Some critics of the term "undocumented immigrant" might accept use of the term for relatively innocent status violators who have tried to comply with the law, but many would be very angry at those who would apply the phrase to those immigrants who deliberately evaded border officers or used fraudulent documents. "Lawbreaker" is about as kind or gentle of a term as can be expected for immigration foes to apply to those latter.
In any case, the various immigrants who violate the law are quite a variety of people to lump into one category.
The best nomenclature I can come up with is a sort of continuum or spectrum...
(1) innocent status violations -- people who crossed legally whose permission (visa, border card) expired despite good intentions and attempts to comply with the rules.
(2) foolish or desperate violations -- people not currently legally present who got caught with a DUI/DWI, didn't regularize their status when they had a chance, etc., got bad advice, didn't pay close attention to the rules, took a chance on the rules not being enforced, couldn't afford immigration counseling, etc.
(3) illegal immigration -- people who knowingly evaded border officers or used altered or fraudulent documents
(4) criminal aliens -- those who crossed illegally in the commission or furtherance of a crime; coyotes, narcos, etc.
Not really in these categories are children -- too often the victims of families divided and torn apart.
It seems obvious to me -- but may not be to others -- that our country's response should not take any sort of one-size-fits-all approach.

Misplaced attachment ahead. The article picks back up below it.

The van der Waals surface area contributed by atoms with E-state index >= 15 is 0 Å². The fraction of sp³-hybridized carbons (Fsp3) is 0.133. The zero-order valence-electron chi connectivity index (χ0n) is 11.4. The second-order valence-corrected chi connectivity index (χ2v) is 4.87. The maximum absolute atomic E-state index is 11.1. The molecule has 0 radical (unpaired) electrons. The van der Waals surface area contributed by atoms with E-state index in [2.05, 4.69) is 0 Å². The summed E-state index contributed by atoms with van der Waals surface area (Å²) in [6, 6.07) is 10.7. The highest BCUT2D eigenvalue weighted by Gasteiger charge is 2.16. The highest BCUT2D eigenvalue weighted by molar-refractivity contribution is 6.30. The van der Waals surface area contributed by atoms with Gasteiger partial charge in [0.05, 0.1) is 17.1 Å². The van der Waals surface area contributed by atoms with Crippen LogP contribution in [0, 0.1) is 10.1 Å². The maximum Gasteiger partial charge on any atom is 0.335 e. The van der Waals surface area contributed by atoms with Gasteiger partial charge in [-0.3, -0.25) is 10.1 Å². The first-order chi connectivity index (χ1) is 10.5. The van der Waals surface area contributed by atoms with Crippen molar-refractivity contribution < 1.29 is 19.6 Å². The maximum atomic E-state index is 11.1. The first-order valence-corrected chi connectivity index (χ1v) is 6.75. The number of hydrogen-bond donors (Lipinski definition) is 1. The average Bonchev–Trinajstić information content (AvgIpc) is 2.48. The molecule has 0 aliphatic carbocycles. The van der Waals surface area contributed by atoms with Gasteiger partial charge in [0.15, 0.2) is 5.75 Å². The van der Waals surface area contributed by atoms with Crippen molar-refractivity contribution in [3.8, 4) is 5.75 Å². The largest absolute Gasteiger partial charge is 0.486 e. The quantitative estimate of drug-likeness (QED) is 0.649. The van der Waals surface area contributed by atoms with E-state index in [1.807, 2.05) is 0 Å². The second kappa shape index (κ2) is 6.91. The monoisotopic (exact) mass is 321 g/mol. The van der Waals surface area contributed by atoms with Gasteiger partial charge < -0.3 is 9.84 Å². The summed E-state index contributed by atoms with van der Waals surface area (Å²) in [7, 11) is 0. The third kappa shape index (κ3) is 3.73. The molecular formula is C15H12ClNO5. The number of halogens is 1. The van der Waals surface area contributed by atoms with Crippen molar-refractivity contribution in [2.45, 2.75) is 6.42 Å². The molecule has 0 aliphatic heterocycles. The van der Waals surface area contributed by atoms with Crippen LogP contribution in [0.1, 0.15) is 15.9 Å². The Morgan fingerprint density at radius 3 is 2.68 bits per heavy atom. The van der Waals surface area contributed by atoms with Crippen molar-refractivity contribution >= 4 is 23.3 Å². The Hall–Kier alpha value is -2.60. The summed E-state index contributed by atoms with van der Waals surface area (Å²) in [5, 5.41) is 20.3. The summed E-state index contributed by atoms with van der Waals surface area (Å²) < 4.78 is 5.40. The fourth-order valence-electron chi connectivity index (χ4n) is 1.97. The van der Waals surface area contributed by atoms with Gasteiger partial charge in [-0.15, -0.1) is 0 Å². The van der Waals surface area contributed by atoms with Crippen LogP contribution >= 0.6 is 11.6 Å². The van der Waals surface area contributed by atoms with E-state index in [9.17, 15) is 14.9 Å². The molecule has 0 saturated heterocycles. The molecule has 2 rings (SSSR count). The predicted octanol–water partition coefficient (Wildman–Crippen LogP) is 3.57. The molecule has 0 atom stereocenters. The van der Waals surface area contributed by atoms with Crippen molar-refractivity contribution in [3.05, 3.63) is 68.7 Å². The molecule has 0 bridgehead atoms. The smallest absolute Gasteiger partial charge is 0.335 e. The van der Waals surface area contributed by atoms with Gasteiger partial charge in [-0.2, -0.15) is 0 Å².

(1) I believe that people caught up in number one deserve some leniency and in particular some help in complying with our laws. Certainly their record in the community, family ties, good behavior, and attempts to comply with the law should count for much.
(2) This is a more difficult category, since many of these people brought their situations upon themselves, whether through ignorance, desperation, poverty, or carelessness. There must be consequences, and legal residents and citizens shouldn't have a legitimate reason to believe that immigration violators are being given special, unearned privileges. Still, extenuating circumstances should get some consideration, and these people should be treated in a humane and respectful manner. And, I think that a rigorous, but do-able process could be provided to give those who are willing to work hard for it a chance to get back on track for regular status.
(3) Those who deliberately broke the law deserve humane treatment, but no special privileges. There have to be consequences severe enough to deter repeated lawbreaking and to meet the country's goal of protecting its borders. These people definitely need to go to the back of the line; perhaps they might eventually get some sort of second chance but it would not come quickly or easily.
(4) Lock these people away in a strict prison for a very long time. Perhaps the super-strict anti-immigrant types would enjoy putting them to work on a chain gang ... building walls or such.
Or maybe, given the confusion and uncertainty, complicated laws and inconsistent policies, and mixed feelings we have as a nation, maybe what we need is not so much a border wall, but rather a gigantic border maze. Somehow, that fits.